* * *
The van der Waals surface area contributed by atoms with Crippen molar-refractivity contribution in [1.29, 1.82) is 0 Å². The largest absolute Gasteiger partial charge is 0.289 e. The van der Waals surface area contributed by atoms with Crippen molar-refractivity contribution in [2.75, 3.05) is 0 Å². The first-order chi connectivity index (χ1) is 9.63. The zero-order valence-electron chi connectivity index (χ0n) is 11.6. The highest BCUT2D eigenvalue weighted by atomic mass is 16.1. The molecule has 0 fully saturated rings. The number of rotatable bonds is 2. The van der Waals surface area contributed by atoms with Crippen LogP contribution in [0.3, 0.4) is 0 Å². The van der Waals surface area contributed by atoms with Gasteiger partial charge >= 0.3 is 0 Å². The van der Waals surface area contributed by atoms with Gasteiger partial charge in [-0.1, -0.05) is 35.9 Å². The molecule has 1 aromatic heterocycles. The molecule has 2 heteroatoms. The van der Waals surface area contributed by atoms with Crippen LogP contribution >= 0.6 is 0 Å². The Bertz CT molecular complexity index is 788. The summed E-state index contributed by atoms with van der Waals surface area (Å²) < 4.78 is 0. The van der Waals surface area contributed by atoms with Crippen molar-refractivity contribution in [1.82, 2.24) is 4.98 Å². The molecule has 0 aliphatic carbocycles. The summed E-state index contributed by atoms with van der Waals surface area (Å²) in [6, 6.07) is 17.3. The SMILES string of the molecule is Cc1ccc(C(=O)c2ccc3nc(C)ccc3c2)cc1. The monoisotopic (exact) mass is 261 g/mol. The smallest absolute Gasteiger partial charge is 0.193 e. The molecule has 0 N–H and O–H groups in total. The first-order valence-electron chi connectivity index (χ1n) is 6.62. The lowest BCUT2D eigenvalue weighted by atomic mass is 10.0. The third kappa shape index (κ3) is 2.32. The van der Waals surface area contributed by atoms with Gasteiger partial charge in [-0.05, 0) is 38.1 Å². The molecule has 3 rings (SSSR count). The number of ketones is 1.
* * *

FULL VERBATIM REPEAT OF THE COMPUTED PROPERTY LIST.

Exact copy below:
The van der Waals surface area contributed by atoms with Crippen molar-refractivity contribution in [1.29, 1.82) is 0 Å². The largest absolute Gasteiger partial charge is 0.289 e. The van der Waals surface area contributed by atoms with Crippen molar-refractivity contribution in [2.75, 3.05) is 0 Å². The first-order chi connectivity index (χ1) is 9.63. The zero-order valence-electron chi connectivity index (χ0n) is 11.6. The highest BCUT2D eigenvalue weighted by atomic mass is 16.1. The molecule has 0 fully saturated rings. The number of rotatable bonds is 2. The van der Waals surface area contributed by atoms with Crippen LogP contribution in [0.3, 0.4) is 0 Å². The van der Waals surface area contributed by atoms with Gasteiger partial charge >= 0.3 is 0 Å². The van der Waals surface area contributed by atoms with Gasteiger partial charge in [-0.1, -0.05) is 35.9 Å². The molecule has 1 aromatic heterocycles. The molecule has 2 heteroatoms. The van der Waals surface area contributed by atoms with Crippen LogP contribution >= 0.6 is 0 Å². The Bertz CT molecular complexity index is 788. The summed E-state index contributed by atoms with van der Waals surface area (Å²) < 4.78 is 0. The van der Waals surface area contributed by atoms with Crippen molar-refractivity contribution in [1.82, 2.24) is 4.98 Å². The molecule has 0 aliphatic carbocycles. The summed E-state index contributed by atoms with van der Waals surface area (Å²) in [6, 6.07) is 17.3. The SMILES string of the molecule is Cc1ccc(C(=O)c2ccc3nc(C)ccc3c2)cc1. The monoisotopic (exact) mass is 261 g/mol. The smallest absolute Gasteiger partial charge is 0.193 e. The molecule has 0 N–H and O–H groups in total. The first-order valence-electron chi connectivity index (χ1n) is 6.62. The lowest BCUT2D eigenvalue weighted by atomic mass is 10.0. The third kappa shape index (κ3) is 2.32. The van der Waals surface area contributed by atoms with Gasteiger partial charge in [-0.05, 0) is 38.1 Å². The molecule has 3 rings (SSSR count). The number of ketones is 1.